Give South Carolinians the Choice to Lower Record-High Electric Bills
As it stands, South Carolina residents pay over $1,750 a year on average for electricity – roughly $400 more than the U.S. average. Many states have deregulated their electric utilities and permitted more competition, which has eased the financial burden on consumers. Oddly, South Carolina has opted not to follow this path, and its residents are, quite literally, paying the price.
Part of the reason for high costs in the Palmetto State boils down to poor public policy. For years, Americans across the United States had little, if any, choice over their electric service provider because the federal government supported a monopoly model in the energy industry. The rationale for encouraging monopolies stemmed from outdated and thoroughly-debunked economic theories.
These theories were derived, in part, from the limited technological and financial capabilities of the past. Initially, because electric companies’ startup costs were considerably high, only a limited number of utility companies could afford to emerge in any one geographical market. This created what was called a “natural monopoly.” The prevailing, albeit dubious, opinion was that over time, these electric companies would become more efficient and increase their output, and this in turn would lead to lower electric bills. Thus, according to the theory, if a monopoly is inevitable and largely positive for consumers, then the government ought to protect the monopoly.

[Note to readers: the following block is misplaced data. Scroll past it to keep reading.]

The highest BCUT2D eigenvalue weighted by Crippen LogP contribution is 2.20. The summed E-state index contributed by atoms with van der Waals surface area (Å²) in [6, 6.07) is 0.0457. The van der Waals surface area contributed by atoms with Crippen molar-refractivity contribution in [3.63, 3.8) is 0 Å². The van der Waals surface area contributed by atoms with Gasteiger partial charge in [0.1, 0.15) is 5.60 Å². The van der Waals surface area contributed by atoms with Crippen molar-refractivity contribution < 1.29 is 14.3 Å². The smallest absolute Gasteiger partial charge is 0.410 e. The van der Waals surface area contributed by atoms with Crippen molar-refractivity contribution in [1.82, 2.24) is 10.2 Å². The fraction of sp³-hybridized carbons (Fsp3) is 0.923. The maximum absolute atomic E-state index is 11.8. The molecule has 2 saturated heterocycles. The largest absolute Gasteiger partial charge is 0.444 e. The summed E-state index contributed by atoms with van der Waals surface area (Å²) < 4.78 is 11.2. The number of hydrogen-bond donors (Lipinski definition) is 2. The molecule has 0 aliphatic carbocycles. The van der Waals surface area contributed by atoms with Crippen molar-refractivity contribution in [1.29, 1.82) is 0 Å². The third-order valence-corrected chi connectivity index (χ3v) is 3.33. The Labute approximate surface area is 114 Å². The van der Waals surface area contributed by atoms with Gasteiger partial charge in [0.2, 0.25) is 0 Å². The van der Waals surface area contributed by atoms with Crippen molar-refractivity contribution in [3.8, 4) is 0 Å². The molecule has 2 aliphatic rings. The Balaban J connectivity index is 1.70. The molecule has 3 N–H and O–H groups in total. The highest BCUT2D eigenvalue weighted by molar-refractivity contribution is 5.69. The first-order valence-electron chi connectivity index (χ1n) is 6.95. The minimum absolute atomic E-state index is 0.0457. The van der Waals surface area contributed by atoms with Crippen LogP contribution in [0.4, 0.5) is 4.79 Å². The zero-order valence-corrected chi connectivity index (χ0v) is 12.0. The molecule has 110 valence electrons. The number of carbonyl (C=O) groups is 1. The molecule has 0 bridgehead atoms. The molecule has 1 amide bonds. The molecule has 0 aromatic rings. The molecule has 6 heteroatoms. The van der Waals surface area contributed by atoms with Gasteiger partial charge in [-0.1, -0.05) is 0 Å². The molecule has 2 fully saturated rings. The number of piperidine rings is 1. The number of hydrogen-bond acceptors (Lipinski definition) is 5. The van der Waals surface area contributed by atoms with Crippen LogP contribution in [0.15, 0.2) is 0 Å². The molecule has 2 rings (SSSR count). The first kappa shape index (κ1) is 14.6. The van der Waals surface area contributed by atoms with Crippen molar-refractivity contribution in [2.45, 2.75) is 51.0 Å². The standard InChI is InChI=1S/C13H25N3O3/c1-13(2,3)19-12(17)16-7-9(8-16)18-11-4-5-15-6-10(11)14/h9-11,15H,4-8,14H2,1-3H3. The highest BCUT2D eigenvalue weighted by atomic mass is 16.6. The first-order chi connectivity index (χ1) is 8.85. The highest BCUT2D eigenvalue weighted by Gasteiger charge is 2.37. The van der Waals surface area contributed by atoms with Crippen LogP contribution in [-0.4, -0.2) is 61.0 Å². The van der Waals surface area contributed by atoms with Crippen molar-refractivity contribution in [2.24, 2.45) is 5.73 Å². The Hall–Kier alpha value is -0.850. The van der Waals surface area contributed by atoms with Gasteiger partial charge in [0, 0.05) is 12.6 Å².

Yet in practice, these government-enforced monopolies limited consumers’ choices while blunting electric providers’ incentives to lower prices. That’s the situation that South Carolina finds itself in today.
Fortunately, state officials can lessen the financial burden on consumers by following several states’ examples. For instance, prior to the 1990s, Ohio and Illinois had the ignominious distinction of being home to some of the most expensive energy in the Midwest. Then, beginning that decade, these two states and a dozen others decided to transition toward freer electric markets. Now, post-liberalization, their costs are among the lowest in the region.
The experiences of Ohio and Illinois are not unique. While monopoly states have witnessed their rates surge, states that have restructured their energy models have seen their prices drop. Increased competition, or at least the threat of it, encourages efficient and prudent behavior from providers in order to attract and retain customers. This was the key to Ohio’s and Illinois’ success.
The South Carolinian model, by contrast, rewards poor behavior and insulates energy providers from the repercussions of their ill-advised choices. The V.C. Summer plant project is a perfect example of this principle. The plant has cost over $9 billion, but after delays, regulatory disputes and construction issues, the site’s two unfinished reactors will simply be abandoned. Consumers will then be forced to cover these costs in the form of increased electric bills, from which they will have little recourse given that their electric utility options are severely limited. Had South Carolina permitted more competition, riskier business decisions such as this one might have been discouraged earlier in the process.
The recent developments in Ohio, Illinois and elsewhere have clearly demonstrated that freer, competitive electric markets are simply better than the antiquated government-enforced monopolies found in places like South Carolina. As it stands, South Carolina’s energy model burdens consumers with record-high prices, rewards energy providers’ unwise business practices and inhibits more-efficient energy production. Instead of maintaining this system, South Carolinian officials should consider adopting an approach that gives consumers more choices.